Also under Scott, the Pac-12 led all Power Five conferences in enacting several notable changes to athletes’ rights and welfare. Announced in 2014 and phased in over the next two years, the conference’s schools began providing medical coverage for injuries suffered while playing for four years after an athlete’s graduation or separation from the school, or until the athlete turns 26, whichever comes first.
A year later, the Pac-12 became the first Power Five league to give student-athletes a formal voice in conference governance, making them members of the four-person delegations that represent schools at the conference’s one-school, one-vote governance meetings. In 2018, the conference began what it calls the Pac-12 Concussion Coordinating Unit that involves the collection of data on head injuries for education and research purposes.
Scott was paid handsomely for all of this.
He was credited with nearly $1.9 million in total compensation in his first full calendar year as commissioner and had the benefit of a $1.8 million loan from the conference —to assist in Scott’s relocation to the Bay Area and housing — that has remained in place throughout his tenure, according to the conference’s federal tax records.
That made him the highest paid college sports commissioner and he has remained the highest paid in most years since. In 2011, he became the first college commissioner to exceed $3 million in total compensation. Scott moved past the $4 million mark in 2014 and past $5 million in 2017.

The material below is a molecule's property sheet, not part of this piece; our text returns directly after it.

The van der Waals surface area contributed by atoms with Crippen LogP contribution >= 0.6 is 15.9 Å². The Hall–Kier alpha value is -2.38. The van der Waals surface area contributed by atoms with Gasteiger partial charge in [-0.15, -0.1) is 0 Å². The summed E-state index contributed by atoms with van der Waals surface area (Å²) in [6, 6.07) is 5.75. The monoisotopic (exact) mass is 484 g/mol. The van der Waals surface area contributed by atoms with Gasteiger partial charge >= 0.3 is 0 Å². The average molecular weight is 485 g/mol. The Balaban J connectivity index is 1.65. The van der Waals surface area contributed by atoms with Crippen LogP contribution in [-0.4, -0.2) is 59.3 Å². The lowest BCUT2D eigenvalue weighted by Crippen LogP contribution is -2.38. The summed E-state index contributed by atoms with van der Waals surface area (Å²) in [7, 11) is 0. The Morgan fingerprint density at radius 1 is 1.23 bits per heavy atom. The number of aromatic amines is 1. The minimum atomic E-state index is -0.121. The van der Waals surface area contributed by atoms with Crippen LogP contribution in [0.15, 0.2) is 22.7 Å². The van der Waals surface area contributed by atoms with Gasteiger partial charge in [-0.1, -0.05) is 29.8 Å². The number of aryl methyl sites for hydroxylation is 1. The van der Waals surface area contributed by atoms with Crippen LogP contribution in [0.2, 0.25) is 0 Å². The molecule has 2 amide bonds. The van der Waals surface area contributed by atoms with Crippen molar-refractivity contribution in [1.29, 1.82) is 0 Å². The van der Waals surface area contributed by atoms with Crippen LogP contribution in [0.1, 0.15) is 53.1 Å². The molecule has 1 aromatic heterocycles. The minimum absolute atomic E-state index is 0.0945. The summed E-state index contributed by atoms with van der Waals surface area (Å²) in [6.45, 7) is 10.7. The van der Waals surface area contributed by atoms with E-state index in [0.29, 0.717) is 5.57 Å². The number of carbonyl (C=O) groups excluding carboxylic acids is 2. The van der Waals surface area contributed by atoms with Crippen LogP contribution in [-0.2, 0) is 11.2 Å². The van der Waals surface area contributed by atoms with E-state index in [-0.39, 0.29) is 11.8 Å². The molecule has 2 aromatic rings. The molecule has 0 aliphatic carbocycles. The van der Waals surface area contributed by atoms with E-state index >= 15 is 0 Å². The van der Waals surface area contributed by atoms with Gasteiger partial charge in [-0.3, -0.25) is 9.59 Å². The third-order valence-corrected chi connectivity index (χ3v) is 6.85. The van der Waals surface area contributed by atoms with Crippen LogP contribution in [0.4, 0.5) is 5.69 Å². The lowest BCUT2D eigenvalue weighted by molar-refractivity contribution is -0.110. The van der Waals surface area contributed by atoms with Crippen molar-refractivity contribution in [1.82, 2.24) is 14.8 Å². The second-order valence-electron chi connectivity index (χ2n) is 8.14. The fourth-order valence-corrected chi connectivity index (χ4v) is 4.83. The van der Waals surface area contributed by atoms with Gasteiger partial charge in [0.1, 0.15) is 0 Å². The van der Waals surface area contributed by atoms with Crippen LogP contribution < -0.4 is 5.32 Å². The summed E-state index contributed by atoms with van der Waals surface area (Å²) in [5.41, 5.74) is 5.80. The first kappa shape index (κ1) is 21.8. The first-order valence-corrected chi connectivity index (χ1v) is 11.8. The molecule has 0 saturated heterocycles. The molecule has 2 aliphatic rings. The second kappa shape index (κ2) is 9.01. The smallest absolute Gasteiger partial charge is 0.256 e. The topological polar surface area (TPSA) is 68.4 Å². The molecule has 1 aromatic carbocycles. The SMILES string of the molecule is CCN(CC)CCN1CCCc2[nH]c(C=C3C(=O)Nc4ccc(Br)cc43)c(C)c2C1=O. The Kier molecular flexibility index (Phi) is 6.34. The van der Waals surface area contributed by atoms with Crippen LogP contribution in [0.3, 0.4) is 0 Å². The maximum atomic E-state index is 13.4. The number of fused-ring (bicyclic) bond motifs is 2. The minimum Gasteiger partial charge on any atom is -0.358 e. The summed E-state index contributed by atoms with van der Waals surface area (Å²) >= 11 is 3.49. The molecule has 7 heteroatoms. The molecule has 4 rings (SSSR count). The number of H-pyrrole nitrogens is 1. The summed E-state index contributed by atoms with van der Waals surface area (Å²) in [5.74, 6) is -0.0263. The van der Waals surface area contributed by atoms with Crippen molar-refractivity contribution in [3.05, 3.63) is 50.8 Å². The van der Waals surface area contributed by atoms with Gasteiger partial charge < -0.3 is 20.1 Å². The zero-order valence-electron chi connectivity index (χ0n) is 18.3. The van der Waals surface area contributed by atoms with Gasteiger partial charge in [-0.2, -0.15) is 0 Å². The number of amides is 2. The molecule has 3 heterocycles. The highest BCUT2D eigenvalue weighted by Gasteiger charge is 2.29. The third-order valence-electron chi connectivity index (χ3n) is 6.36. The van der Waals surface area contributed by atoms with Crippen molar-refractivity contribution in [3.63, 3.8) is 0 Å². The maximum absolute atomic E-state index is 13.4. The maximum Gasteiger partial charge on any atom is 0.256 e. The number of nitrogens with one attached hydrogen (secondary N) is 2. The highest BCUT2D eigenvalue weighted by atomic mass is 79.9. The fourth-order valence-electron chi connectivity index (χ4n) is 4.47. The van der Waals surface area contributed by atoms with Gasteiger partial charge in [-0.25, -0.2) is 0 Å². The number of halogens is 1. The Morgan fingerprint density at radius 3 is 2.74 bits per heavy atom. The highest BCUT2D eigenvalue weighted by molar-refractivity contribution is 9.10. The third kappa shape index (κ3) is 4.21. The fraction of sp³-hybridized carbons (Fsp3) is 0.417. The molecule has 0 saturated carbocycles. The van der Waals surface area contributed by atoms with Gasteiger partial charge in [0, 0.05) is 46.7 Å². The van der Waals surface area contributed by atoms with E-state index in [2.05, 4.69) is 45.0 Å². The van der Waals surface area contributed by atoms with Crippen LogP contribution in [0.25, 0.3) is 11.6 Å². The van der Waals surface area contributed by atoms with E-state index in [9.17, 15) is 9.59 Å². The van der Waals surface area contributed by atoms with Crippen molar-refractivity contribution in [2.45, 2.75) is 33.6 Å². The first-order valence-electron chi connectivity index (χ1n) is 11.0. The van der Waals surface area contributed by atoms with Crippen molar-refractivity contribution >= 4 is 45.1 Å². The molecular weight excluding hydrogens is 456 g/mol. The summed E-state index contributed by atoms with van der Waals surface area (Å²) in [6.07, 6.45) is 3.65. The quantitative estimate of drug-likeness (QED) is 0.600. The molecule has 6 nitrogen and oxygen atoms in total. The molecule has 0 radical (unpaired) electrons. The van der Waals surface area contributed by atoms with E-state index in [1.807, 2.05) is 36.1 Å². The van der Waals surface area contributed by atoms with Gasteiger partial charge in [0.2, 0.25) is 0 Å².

During the 2019 fiscal year, the conference payout to Pac-12 schools (about $32.2 million per school) was well below the distributions made by the SEC (nearly $45.3 million being distributed to the member schools that received full shares) and Big Ten (about $55.6 million to each of the league’s longest-standing members).
The league’s payout also trailed the Big 12 (from $38.2 million to $42 million) and was roughly on par with the ACC ($27.6 million to $34 million, plus $6.8 million to Notre Dame).
The Pac-12’s figure also does not take into account the equity value of the Pac-12 Networks, whose expenses help result in the conference passing less money to its member schools than the other conferences.
Most notably, Scott’s term as commissioner was panned for the league’s failure to place the Pac-12 Networks on DirecTV, the nation’s largest satellite provider.
Hired in 2009 from the Women’s Tennis Association, where he had served as the chairman and CEO, Scott quickly rallied the Pac-12 through widespread expansion and nearly landed Texas and Oklahoma before the Longhorns decided to remain part of the Big 12. Instead, the league added Colorado and Utah.
Scott’s tenure coincided with a league-wide dry spell in football and men’s basketball. The Pac-12 hasn’t placed a team in the College Football Playoff since the 2016 season, when Washington lost to Alabama in the national semifinals, and hasn’t played for the national championship since Oregon lost to Ohio State in 2014. Only one Pac-12 team, Oregon in 2017, has reached the men’s Final Four since 2009.
Follow colleges reporters Paul Myerberg and Steve Berkowitz on Twitter: @PaulMyerberg@ByBerkowitz